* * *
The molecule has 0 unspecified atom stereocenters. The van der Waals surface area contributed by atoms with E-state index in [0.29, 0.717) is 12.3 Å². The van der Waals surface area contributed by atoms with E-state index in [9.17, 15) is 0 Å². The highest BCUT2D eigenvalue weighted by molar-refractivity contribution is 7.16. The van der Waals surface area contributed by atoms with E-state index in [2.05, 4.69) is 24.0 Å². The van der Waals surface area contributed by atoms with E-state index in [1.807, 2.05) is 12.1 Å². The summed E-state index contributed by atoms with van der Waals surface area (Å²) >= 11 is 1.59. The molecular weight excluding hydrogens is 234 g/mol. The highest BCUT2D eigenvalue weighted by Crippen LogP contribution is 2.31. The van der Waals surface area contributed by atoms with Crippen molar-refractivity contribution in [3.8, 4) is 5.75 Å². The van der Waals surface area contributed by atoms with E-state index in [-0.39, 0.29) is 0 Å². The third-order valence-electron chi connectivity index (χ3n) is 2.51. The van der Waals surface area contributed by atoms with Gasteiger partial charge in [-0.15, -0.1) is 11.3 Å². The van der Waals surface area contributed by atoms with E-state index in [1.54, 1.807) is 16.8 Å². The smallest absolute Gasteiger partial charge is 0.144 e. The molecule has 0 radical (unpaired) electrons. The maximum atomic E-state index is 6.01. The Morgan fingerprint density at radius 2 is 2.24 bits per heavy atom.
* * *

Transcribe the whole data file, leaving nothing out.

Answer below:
The molecule has 0 unspecified atom stereocenters. The van der Waals surface area contributed by atoms with E-state index in [0.29, 0.717) is 12.3 Å². The van der Waals surface area contributed by atoms with E-state index in [9.17, 15) is 0 Å². The highest BCUT2D eigenvalue weighted by molar-refractivity contribution is 7.16. The van der Waals surface area contributed by atoms with E-state index in [2.05, 4.69) is 24.0 Å². The van der Waals surface area contributed by atoms with E-state index in [1.807, 2.05) is 12.1 Å². The summed E-state index contributed by atoms with van der Waals surface area (Å²) >= 11 is 1.59. The molecular weight excluding hydrogens is 234 g/mol. The highest BCUT2D eigenvalue weighted by Crippen LogP contribution is 2.31. The van der Waals surface area contributed by atoms with Crippen molar-refractivity contribution in [3.8, 4) is 5.75 Å². The van der Waals surface area contributed by atoms with E-state index in [-0.39, 0.29) is 0 Å². The third-order valence-electron chi connectivity index (χ3n) is 2.51. The van der Waals surface area contributed by atoms with Gasteiger partial charge in [-0.15, -0.1) is 11.3 Å². The van der Waals surface area contributed by atoms with E-state index in [1.54, 1.807) is 16.8 Å². The smallest absolute Gasteiger partial charge is 0.144 e. The molecule has 0 radical (unpaired) electrons. The maximum atomic E-state index is 6.01. The Morgan fingerprint density at radius 2 is 2.24 bits per heavy atom.